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01.11.17 | 11:43 am

Why Norway is killing FM radio

Today, Norway becomes the first country in the world to pull the plug on FM radio. The move away from the 83-year-old technology toward digital signals is not without controversy; Many say the switch is premature, since more than 2 million cars don't have DAB receivers and thus won't be able to tune into critical weather and safety updates. Still, the Norwegian government is proceeding with the plan and other European countries are expected to follow suit soon.  But why kill FM radio? There are a few reasons.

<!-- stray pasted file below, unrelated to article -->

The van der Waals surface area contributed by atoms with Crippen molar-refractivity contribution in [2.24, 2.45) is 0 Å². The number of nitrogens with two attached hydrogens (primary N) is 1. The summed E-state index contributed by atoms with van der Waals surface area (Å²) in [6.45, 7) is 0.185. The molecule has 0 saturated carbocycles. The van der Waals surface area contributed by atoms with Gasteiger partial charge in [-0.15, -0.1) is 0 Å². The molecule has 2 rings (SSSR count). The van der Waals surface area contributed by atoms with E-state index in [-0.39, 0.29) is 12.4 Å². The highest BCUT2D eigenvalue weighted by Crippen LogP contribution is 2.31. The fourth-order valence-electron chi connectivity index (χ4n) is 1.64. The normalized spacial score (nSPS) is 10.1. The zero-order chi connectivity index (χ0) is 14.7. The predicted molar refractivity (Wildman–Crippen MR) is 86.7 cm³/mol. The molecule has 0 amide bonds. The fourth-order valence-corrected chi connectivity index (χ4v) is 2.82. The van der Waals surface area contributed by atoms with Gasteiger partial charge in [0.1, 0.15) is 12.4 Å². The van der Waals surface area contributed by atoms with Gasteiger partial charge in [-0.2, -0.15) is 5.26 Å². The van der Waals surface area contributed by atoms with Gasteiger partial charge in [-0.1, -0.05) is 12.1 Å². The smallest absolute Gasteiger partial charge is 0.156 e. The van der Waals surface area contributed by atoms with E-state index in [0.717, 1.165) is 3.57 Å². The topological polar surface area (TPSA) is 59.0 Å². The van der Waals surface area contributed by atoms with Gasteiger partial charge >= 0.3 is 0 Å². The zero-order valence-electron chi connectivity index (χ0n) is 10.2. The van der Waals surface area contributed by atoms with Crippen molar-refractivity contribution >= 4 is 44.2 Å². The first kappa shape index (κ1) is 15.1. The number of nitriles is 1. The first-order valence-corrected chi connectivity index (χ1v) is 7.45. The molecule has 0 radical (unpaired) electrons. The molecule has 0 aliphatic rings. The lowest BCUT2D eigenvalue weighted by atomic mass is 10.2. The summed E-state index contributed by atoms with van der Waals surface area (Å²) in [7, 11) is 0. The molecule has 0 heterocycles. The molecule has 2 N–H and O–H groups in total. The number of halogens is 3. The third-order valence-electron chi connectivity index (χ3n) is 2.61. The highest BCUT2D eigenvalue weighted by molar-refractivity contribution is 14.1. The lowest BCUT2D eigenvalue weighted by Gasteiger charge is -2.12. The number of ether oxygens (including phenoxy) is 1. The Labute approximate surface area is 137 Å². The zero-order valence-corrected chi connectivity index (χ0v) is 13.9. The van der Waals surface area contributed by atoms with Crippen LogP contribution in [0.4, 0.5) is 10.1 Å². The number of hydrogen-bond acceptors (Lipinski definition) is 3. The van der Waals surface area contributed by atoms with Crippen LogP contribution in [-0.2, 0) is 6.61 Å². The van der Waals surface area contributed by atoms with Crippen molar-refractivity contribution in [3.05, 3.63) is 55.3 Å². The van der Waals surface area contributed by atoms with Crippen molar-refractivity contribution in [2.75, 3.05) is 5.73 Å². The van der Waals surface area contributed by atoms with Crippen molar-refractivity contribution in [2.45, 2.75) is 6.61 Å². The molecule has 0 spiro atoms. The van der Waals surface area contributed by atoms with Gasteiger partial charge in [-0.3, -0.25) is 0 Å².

Digital is cheaper. Norway expects to save 2 million krone (more than $23 million) per year by abandoning its aging FM infrastructure. 

It sounds better. Digital audio offers better quality without all the fuzziness between stations. 

More stations. Digital allows for more stations. Norway only has five stations on FM, compared to 26 on DAB. 

Better coverage. Norway's geography–rich in mountains and valleys–makes it harder for FM signals to reach everybody (and more onerous to update the old analog infrastructure). Digital audio has better reach.